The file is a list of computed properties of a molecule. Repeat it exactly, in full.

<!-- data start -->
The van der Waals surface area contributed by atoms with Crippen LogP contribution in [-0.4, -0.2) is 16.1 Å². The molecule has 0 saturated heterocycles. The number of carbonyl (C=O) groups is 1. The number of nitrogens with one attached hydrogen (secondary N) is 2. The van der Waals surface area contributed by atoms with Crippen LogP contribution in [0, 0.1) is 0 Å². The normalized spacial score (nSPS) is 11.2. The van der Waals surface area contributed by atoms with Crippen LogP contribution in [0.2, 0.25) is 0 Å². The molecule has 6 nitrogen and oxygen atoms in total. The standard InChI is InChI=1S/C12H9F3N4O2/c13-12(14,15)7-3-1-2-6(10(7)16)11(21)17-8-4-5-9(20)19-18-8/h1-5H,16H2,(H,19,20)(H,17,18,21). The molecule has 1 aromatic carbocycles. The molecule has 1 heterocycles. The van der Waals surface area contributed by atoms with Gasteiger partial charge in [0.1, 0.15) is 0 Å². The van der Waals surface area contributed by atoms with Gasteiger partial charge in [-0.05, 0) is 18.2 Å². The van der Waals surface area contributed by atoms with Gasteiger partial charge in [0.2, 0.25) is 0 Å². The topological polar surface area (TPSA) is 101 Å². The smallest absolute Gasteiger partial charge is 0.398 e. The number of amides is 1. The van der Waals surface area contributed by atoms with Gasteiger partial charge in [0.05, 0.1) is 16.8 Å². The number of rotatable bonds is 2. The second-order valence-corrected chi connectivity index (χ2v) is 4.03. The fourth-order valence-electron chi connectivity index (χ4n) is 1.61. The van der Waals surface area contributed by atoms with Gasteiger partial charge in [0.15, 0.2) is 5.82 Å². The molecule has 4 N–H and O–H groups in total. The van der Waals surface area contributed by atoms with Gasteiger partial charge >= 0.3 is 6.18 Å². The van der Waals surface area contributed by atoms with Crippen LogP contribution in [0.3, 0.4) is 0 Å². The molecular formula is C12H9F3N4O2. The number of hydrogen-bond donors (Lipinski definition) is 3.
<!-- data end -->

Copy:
The van der Waals surface area contributed by atoms with Crippen LogP contribution in [-0.4, -0.2) is 16.1 Å². The molecule has 0 saturated heterocycles. The number of carbonyl (C=O) groups is 1. The number of nitrogens with one attached hydrogen (secondary N) is 2. The van der Waals surface area contributed by atoms with Crippen LogP contribution in [0, 0.1) is 0 Å². The normalized spacial score (nSPS) is 11.2. The van der Waals surface area contributed by atoms with Crippen LogP contribution in [0.2, 0.25) is 0 Å². The molecule has 6 nitrogen and oxygen atoms in total. The standard InChI is InChI=1S/C12H9F3N4O2/c13-12(14,15)7-3-1-2-6(10(7)16)11(21)17-8-4-5-9(20)19-18-8/h1-5H,16H2,(H,19,20)(H,17,18,21). The molecule has 1 aromatic carbocycles. The molecule has 1 heterocycles. The van der Waals surface area contributed by atoms with Gasteiger partial charge in [0.1, 0.15) is 0 Å². The van der Waals surface area contributed by atoms with Gasteiger partial charge in [-0.05, 0) is 18.2 Å². The van der Waals surface area contributed by atoms with Gasteiger partial charge in [0.2, 0.25) is 0 Å². The topological polar surface area (TPSA) is 101 Å². The smallest absolute Gasteiger partial charge is 0.398 e. The number of amides is 1. The van der Waals surface area contributed by atoms with Gasteiger partial charge in [0.05, 0.1) is 16.8 Å². The number of rotatable bonds is 2. The second-order valence-corrected chi connectivity index (χ2v) is 4.03. The fourth-order valence-electron chi connectivity index (χ4n) is 1.61. The van der Waals surface area contributed by atoms with Gasteiger partial charge in [0.15, 0.2) is 5.82 Å². The molecule has 4 N–H and O–H groups in total. The van der Waals surface area contributed by atoms with Gasteiger partial charge >= 0.3 is 6.18 Å². The van der Waals surface area contributed by atoms with Crippen LogP contribution in [0.3, 0.4) is 0 Å². The molecular formula is C12H9F3N4O2. The number of hydrogen-bond donors (Lipinski definition) is 3.